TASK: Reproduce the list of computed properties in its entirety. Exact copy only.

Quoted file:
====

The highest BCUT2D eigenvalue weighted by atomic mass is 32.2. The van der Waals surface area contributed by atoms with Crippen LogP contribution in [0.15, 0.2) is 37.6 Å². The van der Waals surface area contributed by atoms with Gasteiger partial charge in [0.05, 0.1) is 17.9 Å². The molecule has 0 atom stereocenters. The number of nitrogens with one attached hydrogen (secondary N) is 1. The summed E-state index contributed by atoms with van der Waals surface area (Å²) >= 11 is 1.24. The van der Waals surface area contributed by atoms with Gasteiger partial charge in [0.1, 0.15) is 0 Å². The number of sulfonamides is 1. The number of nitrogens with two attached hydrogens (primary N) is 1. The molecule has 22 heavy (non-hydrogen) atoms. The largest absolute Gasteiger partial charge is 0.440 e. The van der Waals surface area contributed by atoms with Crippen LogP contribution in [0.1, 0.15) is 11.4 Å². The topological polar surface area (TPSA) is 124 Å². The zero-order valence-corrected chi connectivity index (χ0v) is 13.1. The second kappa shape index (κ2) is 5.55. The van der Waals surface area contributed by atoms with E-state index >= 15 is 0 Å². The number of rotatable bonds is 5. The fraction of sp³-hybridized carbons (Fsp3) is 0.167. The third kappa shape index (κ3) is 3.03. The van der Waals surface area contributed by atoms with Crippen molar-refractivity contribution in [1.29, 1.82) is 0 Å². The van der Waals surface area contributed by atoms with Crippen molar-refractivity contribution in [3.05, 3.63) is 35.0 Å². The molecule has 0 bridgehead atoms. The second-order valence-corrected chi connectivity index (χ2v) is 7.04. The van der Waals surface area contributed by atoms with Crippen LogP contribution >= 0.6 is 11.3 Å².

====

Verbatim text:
The highest BCUT2D eigenvalue weighted by atomic mass is 32.2. The van der Waals surface area contributed by atoms with Crippen LogP contribution in [0.15, 0.2) is 37.6 Å². The van der Waals surface area contributed by atoms with Gasteiger partial charge in [0.05, 0.1) is 17.9 Å². The molecule has 0 atom stereocenters. The number of nitrogens with one attached hydrogen (secondary N) is 1. The summed E-state index contributed by atoms with van der Waals surface area (Å²) >= 11 is 1.24. The van der Waals surface area contributed by atoms with Gasteiger partial charge in [0.1, 0.15) is 0 Å². The number of sulfonamides is 1. The number of nitrogens with two attached hydrogens (primary N) is 1. The molecule has 22 heavy (non-hydrogen) atoms. The largest absolute Gasteiger partial charge is 0.440 e. The van der Waals surface area contributed by atoms with Crippen LogP contribution in [0.1, 0.15) is 11.4 Å². The topological polar surface area (TPSA) is 124 Å². The zero-order valence-corrected chi connectivity index (χ0v) is 13.1. The second kappa shape index (κ2) is 5.55. The van der Waals surface area contributed by atoms with E-state index >= 15 is 0 Å². The number of rotatable bonds is 5. The fraction of sp³-hybridized carbons (Fsp3) is 0.167. The third kappa shape index (κ3) is 3.03. The van der Waals surface area contributed by atoms with Crippen molar-refractivity contribution in [1.29, 1.82) is 0 Å². The van der Waals surface area contributed by atoms with Crippen molar-refractivity contribution in [3.05, 3.63) is 35.0 Å². The molecule has 0 bridgehead atoms. The second-order valence-corrected chi connectivity index (χ2v) is 7.04. The van der Waals surface area contributed by atoms with Crippen LogP contribution >= 0.6 is 11.3 Å².